THEATRE / There's no business like Noh business: The Witches - Duke of York's; The Ghost Train - Lyric, Hammersmith

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THERE ARE times, such as when Ariel stands on a wooden roof, speaking Japanese from behind a mask, when Yukio Ninagawa's Tempest looks suspiciously like an evening for those in the Noh. There are no surtitles, and if you don't speak Japanese you begin by thinking this must be where Prospero says the bit about x and Miranda says the bit about why. Then you give up and start following a different kind of theatrical language: gestures and tones, music, dance and lighting; and in these areas Ninagawa's Tempest goes down a storm.

Back in Britain for only four performances, four years after its visit to the Edinburgh Festival, the production brings together radically different traditions through two central conceits. One is to adapt Shakespeare's characters to the archetypal roles of a Noh play. The other is to turn this into a rehearsal of a Noh play on the island of Sado, where the founder of Noh theatre was banished. It's the kind of bold reordering of a situation that Prospero himself might admire.

The range of styles Noh embraces matches the range of characters that populate the island. The distinctions are clear in the way they enter and exit. When Ariel (Yoji Matuda) exits, he raises his white cloak over his head and trots off, as if sheltering from the rain. A punky Caliban (Hiroki Okawa) has a huge fish-tail and short wooden stilts and still manages back-flips. When he is not the sternly nautical Prospero, Haruhiko Joh drifts back to his director's seat, keeps one eye on the script, and claps when he wants a scene-change.

Nevertheless, this is still a play, not a display, and hearing Shakespeare in Japanese is like seeing a Technicolor X-ray: the bones stand out, but fuzzily. We move from the brilliant turbulence of the opening storm, conjured out of swinging ropes and billowing sheets, to a reconciliation of rare stillness. At the epilogue, the cast moves out of the wings to listen as the director (Joh) breaks his stick in the spotlight and lets the pages of the script fall to the ground. He takes a long, slow bow. There is silence in the house.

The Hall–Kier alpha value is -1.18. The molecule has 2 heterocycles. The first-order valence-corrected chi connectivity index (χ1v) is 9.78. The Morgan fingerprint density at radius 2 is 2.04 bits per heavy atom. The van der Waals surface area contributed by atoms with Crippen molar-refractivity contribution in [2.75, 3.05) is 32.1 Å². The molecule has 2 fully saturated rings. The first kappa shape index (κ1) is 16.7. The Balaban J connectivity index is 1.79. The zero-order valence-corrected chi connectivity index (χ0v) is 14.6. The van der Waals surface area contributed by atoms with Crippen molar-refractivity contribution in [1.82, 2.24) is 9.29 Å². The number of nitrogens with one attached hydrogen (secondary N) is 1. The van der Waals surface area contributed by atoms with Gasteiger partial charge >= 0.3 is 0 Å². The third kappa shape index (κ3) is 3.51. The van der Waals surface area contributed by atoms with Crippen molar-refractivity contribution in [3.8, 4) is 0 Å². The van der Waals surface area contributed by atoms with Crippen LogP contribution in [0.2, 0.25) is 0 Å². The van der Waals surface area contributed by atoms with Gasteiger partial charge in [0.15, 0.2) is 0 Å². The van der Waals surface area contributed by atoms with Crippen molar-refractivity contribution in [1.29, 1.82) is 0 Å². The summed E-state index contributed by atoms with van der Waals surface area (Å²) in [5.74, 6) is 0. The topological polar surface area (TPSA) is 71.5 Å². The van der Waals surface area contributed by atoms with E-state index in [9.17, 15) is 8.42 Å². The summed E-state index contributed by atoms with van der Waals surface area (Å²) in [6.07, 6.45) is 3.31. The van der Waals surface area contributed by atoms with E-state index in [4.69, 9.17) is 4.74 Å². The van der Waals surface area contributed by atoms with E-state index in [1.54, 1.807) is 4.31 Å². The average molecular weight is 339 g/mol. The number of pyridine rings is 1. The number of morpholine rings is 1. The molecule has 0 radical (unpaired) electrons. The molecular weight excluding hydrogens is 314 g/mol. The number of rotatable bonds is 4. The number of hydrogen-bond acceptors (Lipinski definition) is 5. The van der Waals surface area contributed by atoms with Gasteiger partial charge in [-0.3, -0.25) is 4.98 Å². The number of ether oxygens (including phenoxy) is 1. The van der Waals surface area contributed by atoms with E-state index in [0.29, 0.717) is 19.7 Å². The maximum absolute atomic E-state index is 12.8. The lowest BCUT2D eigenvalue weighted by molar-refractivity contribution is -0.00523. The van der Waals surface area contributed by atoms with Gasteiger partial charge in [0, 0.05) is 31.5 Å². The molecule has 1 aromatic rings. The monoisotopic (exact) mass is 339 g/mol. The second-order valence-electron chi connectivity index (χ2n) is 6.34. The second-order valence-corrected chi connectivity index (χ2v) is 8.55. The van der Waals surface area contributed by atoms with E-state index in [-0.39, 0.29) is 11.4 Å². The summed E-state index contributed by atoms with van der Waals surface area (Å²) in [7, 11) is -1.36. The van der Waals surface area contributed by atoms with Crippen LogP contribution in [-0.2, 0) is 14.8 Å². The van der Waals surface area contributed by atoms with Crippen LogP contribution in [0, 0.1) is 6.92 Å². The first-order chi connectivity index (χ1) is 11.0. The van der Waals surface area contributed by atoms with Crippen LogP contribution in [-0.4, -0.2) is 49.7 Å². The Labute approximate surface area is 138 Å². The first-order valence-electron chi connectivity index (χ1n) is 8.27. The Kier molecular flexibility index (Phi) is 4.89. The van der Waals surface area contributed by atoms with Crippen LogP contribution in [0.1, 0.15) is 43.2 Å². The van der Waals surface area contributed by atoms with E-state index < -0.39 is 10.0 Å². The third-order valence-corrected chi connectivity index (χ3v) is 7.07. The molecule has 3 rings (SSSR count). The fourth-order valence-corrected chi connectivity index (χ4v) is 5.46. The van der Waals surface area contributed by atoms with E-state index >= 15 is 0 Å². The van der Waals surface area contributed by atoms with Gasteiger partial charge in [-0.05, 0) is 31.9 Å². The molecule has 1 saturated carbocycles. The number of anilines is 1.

There was no such thing at The Witches: just a happy backing track of popcorn-chomping, sniffling and whispering. When the stridently vampish Grand High Witch, Dorothy Ann Gould, wearing black with crimson velvet gloves, pulled off her wig to reveal a crinkly bald head, a girl shouted out, 'Oh, that's disgusting.' It was.

This latest Roald Dahl adaptation is David Wood's follow-up to The BFG, last year's hit, and marks his 25th year of writing for children's theatre. All the reasons that make The Witches a tricky subject to stage make it a good one too. Dahl's stories probably upset parents more than children, and this one has just the right sort of wrong ending. Something that the film version, starring Anjelica Huston, naturally went and changed. At a convention in a Bournemouth hotel, witches plan to rid the world of children by turning them into mice. Technically this is tricky, not just for the witches. It calls for a large cast; two of the central characters spend half the play as mice; the hero is a small boy; and people shrink before our eyes.

Wood deals effectively with each challenge. An actress (Karen Briffett) plays the boy. A team of amateurs supplements the professional cast as witches. The puppeteer, John Thirtle, provides mice that not only scuttle along floors, but also pop out of bags, move along a rope with their hands and pour medicine into a soup tureen. Designer Susie Caulcutt switches the action from the humans' point of view to that of the mice: shades of The Borrowers. This gives Adam Stafford a delightful routine as a greedy mouse trying to get up a step while holding on to a Quality Street. And Wood does not shirk the shrinking scenes.

The Witches toured before it opened in London and will tour again. The programme tells us it can fit into one pantechnicon, and it looks a little portable by West End standards. The cheapest effects were the bald heads and extended fingernails of the witches: hopeless. The amateurs, though, only gave themselves away at the curtain call, when they looked sheepish compared to the practised smiles of the pros.

Some ghost stories are best left undisturbed. Judging by its latest revival, The Ghost Train by Arnold Ridley (of Dad's Army), is one. Director John Adams never decides what he wants to do with a spooky entertainment written the same year as The Vortex.

Perhaps the best thing to do with a group of passengers stranded overnight in a haunted station in Cornwall is to play the whole thing for real. There is no point dealing in the supernatural if there isn't something natural for it to go beyond. The worst thing you can do is wink at the audience and beg a little indulgence; which is what happens in the spoof tableau that closes each act.

The cast latches on to the Twenties argot as if it were some end in itself, when the deuces and dash-its tell us next to nothing about their characters. If you have to wear a monocle and plus-fours, it is best to wear them lightly.

The Ghost Train could be a gloomy, wet, miserable affair, into which we are drawn, against our will, by the plausibility of the acting. Not here. As the station-master with the horrible tale, the bearded Bill Oddie heaves his small, bow-legged figure around the waiting room with all the raw chill of a June afternoon. He was always a Goodie.

'The Witches': Duke of York's (071-836 5122). 'The Ghost Train': Lyric, Hammersmith (081-741 2311).

Irving Wardle is on holiday.

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